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Discussion Starter #11
Just to be clear i wasn't doubting you had done it correctly, just suggesting it does sound like what happens when its off by a tooth on one of the cams. ;)
Haha, right, right. I just wanted to be clear of how and what I did to let anyone know who chimes in to know the procedure was done correctly. And if what I described was incorrect, then I could then be corrected.

I think Solaryellow is referring to the timing wheel or teeth on the back of the timing belt pulley on the crank. If its damaged a tooth, which is apparently easy to do when removing to change the crank seal, the timing wont be getting the correct firing order. Again its only a suggestion.
So this is another instance of people that I've heard talking about the "timing pulley". Is everyone just referring to the crank pulley as the timing pulley? And if so, I'm not sure how, let alone which part, could be damaged. I did change the front main seal, so that part of the engine did have to be removed. However, the crank gear seemed fine, slid on and off like it should.

The only weird part that a friend and I noticed was this piece of metal that bends as you pull the gear off the crank, if you've done this procedure before, you should know what I'm referring to. And when you go to put the gear back on, I just slightly tapped it back to how it looked when I found it.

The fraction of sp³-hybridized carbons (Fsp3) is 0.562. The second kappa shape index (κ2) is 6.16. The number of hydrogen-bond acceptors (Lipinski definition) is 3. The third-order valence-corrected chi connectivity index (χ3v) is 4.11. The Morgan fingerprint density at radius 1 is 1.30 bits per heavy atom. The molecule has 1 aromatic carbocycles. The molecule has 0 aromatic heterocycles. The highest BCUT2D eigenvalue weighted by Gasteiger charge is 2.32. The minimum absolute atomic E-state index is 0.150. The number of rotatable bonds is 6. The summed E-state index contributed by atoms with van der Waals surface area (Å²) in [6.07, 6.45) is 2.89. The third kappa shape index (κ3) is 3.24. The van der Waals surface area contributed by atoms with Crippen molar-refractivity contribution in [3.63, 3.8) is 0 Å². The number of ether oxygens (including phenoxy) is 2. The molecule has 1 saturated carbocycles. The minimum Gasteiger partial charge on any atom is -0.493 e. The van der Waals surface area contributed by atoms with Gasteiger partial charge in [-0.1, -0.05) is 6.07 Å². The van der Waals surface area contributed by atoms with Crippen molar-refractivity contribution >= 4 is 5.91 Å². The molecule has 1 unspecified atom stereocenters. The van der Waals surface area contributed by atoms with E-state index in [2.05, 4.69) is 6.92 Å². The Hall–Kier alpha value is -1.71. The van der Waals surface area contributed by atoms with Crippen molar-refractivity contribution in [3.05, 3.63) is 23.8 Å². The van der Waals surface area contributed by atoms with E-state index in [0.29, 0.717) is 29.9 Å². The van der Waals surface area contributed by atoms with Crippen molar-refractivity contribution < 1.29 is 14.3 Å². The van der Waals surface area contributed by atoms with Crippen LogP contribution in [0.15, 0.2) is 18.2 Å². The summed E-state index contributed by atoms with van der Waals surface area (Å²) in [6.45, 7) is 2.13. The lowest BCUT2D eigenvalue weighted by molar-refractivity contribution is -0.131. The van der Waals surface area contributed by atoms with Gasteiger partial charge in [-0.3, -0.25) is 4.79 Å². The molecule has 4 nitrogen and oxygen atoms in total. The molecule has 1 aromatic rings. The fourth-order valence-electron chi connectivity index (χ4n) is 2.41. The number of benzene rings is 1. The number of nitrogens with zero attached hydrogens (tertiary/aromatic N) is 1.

In my limited experience rough idles that perk up when the revs get above 2k are usually cam gears off, ignition timing off, or maybe coils and injectors not operating correctly. As the revs build the more cylinders you have in an engine the more it is able to mask a cylinder not working correctly (1 out of 4 cylinders is easily noticeable, 1 out of 8 is harder), so if its not idling it may not be firing at higher revs but the momentum of the engine spinning masks a lot. Would also explain any loss in power or torque.
I'm leaning on I hit a coil or something when I tore into the valve covers and unseated something. I re-did the wiring about a year or so ago, so its not really old, albeit not brand new. But the masking a cylinder not firing with momentum idea certainly makes sense. However, there is a chance I need to quickly learn how to replace a damn valve or two :cautious:

I still have yet to tear into anything like I said, but I spent time to get all the tools required and I'll be digging into it shortly.
 

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Discussion Starter #12
...or maybe coils and injectors not operating correctly.
So after taking a dive into the engine bay, I've discovered pistons and spark plugs 3 & 6 covered in what I can only imagine would be fuel.

I also checked SP gap, and the highest variance was 2 thousandths of an inch, which I don't believe would be enough to cause the issues I'm seeing here, but maybe I'm wrong

So I'm guessing its coil related, seems like the injectors are doing their job haha.


I've not conducted the compression test, but it's getting late and I'll just pick that up tomorrow